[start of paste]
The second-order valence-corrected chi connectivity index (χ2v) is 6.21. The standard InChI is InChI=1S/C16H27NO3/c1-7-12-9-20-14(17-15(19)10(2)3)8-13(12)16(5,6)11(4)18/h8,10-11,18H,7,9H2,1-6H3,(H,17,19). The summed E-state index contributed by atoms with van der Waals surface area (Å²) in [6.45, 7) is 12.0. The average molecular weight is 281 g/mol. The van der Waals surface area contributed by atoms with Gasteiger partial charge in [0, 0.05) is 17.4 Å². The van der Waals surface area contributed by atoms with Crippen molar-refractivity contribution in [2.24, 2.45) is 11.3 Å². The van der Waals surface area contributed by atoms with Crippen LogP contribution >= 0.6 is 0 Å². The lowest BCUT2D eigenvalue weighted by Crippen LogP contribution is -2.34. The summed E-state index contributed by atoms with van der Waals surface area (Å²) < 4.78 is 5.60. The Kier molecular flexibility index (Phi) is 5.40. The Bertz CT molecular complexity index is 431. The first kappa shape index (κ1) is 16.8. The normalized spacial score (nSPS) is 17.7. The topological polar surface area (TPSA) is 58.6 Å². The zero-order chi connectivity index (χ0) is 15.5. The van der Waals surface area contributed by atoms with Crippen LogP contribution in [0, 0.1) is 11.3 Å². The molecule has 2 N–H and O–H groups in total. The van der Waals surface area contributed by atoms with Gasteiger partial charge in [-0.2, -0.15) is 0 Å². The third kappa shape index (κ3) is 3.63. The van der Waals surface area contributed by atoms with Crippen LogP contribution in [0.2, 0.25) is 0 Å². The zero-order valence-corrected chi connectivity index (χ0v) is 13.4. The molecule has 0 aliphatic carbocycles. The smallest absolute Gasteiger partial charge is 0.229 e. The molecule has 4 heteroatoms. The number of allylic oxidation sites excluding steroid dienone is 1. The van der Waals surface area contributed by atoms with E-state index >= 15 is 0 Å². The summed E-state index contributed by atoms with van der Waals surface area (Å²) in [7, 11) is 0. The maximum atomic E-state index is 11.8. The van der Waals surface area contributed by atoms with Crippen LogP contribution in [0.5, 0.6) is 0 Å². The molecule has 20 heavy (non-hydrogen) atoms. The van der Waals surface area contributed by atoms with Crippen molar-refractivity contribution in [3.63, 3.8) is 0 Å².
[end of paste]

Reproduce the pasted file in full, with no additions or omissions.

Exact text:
The second-order valence-corrected chi connectivity index (χ2v) is 6.21. The standard InChI is InChI=1S/C16H27NO3/c1-7-12-9-20-14(17-15(19)10(2)3)8-13(12)16(5,6)11(4)18/h8,10-11,18H,7,9H2,1-6H3,(H,17,19). The summed E-state index contributed by atoms with van der Waals surface area (Å²) in [6.45, 7) is 12.0. The average molecular weight is 281 g/mol. The van der Waals surface area contributed by atoms with Gasteiger partial charge in [0, 0.05) is 17.4 Å². The van der Waals surface area contributed by atoms with Crippen molar-refractivity contribution in [2.24, 2.45) is 11.3 Å². The van der Waals surface area contributed by atoms with Crippen LogP contribution >= 0.6 is 0 Å². The lowest BCUT2D eigenvalue weighted by Crippen LogP contribution is -2.34. The summed E-state index contributed by atoms with van der Waals surface area (Å²) < 4.78 is 5.60. The Kier molecular flexibility index (Phi) is 5.40. The Bertz CT molecular complexity index is 431. The first kappa shape index (κ1) is 16.8. The normalized spacial score (nSPS) is 17.7. The topological polar surface area (TPSA) is 58.6 Å². The zero-order chi connectivity index (χ0) is 15.5. The van der Waals surface area contributed by atoms with Crippen LogP contribution in [0, 0.1) is 11.3 Å². The molecule has 2 N–H and O–H groups in total. The van der Waals surface area contributed by atoms with Gasteiger partial charge in [-0.2, -0.15) is 0 Å². The third kappa shape index (κ3) is 3.63. The van der Waals surface area contributed by atoms with Crippen LogP contribution in [0.2, 0.25) is 0 Å². The zero-order valence-corrected chi connectivity index (χ0v) is 13.4. The molecule has 0 aliphatic carbocycles. The smallest absolute Gasteiger partial charge is 0.229 e. The molecule has 4 heteroatoms. The number of allylic oxidation sites excluding steroid dienone is 1. The van der Waals surface area contributed by atoms with E-state index >= 15 is 0 Å². The summed E-state index contributed by atoms with van der Waals surface area (Å²) in [7, 11) is 0. The maximum atomic E-state index is 11.8. The van der Waals surface area contributed by atoms with Crippen LogP contribution in [0.5, 0.6) is 0 Å². The molecule has 20 heavy (non-hydrogen) atoms. The van der Waals surface area contributed by atoms with Crippen molar-refractivity contribution in [3.63, 3.8) is 0 Å².